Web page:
How does my TOEFL score affect my odds of being granted a TA in US Universities? I'm an international student BTW.
Note that TA is normally only granted to a (usually) doctoral student. You need to be accepted into a program before you can be considered to be a TA and that will be determinative.
The evaluation will be different at every university as we have no national system here. Also, TAs do different sorts of things in different fields and in different universities/departments. Some actually teach undergraduate courses and some simply grade papers. In between are those common cases where a TA will work a few times a week with a small group from a large lecture section. For most of these situations fairly good English skills are needed, but each department will do its own evaluation. But it is probably understanding and speaking ability, more than writing, that is the most important thing as a TA.
Treat TOEFL as important but there may be other considerations that are treated as more important in a given situation.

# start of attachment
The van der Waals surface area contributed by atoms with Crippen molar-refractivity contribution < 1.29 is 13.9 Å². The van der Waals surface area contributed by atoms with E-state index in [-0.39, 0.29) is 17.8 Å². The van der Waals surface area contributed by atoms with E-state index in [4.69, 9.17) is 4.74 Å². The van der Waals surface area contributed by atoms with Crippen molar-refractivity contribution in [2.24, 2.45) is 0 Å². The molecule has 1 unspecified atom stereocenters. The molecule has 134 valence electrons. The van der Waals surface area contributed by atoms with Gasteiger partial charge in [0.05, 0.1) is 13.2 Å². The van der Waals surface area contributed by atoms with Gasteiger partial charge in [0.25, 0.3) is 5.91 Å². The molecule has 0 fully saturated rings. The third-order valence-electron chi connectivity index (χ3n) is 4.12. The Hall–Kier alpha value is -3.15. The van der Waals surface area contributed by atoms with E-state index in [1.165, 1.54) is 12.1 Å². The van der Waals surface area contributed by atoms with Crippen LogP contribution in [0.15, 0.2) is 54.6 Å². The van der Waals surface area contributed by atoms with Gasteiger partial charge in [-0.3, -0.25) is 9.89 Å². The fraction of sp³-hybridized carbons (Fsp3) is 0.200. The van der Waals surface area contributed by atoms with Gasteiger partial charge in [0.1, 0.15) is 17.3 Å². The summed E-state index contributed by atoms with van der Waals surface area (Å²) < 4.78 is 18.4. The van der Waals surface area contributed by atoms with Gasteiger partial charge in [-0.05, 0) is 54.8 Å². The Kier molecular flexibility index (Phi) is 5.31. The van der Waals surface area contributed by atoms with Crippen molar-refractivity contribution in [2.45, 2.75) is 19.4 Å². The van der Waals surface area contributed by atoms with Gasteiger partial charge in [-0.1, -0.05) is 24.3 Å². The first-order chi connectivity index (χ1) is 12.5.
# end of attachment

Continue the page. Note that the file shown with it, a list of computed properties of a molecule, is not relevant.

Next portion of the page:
My impression is that most departments / universities simply set a minimum score on the TOEFL (or other standardized exam) to be a teaching assistant. Usually this minimum will be stated in the application information. If you have at least that score, you'll be considered for an assistantship if you are admitted, along with all the other eligible candidates. If you have a lower score, then you won't.
It could be that some departments give preference to candidates with higher scores, but I am not sure how common that is.
At my university in the U.S., "The Graduate School" sets a minimum TOEFL speaking score, which is slightly lower than my math dept's minimum TOEFL speaking score for TA's and/or RA's. Further, there is an intense orientation program for non-native English speakers before the beginning of classes, and unsatisfactory effort or performance there results in a kind of "probation", requiring further English-speaking classes.
Most applicants with a less-than-minimum TOEFL speaking score will not be considered at all, because they'd be unable to do the job of TA. In some cases, faculty "lobby" for students with at-the-margin speaking scores, but must (in effect) promise that they'll guarantee that the student works seriously to improve their English, and possibly promise to support them as an RA indefinitely, so that English skills matter somewhat less.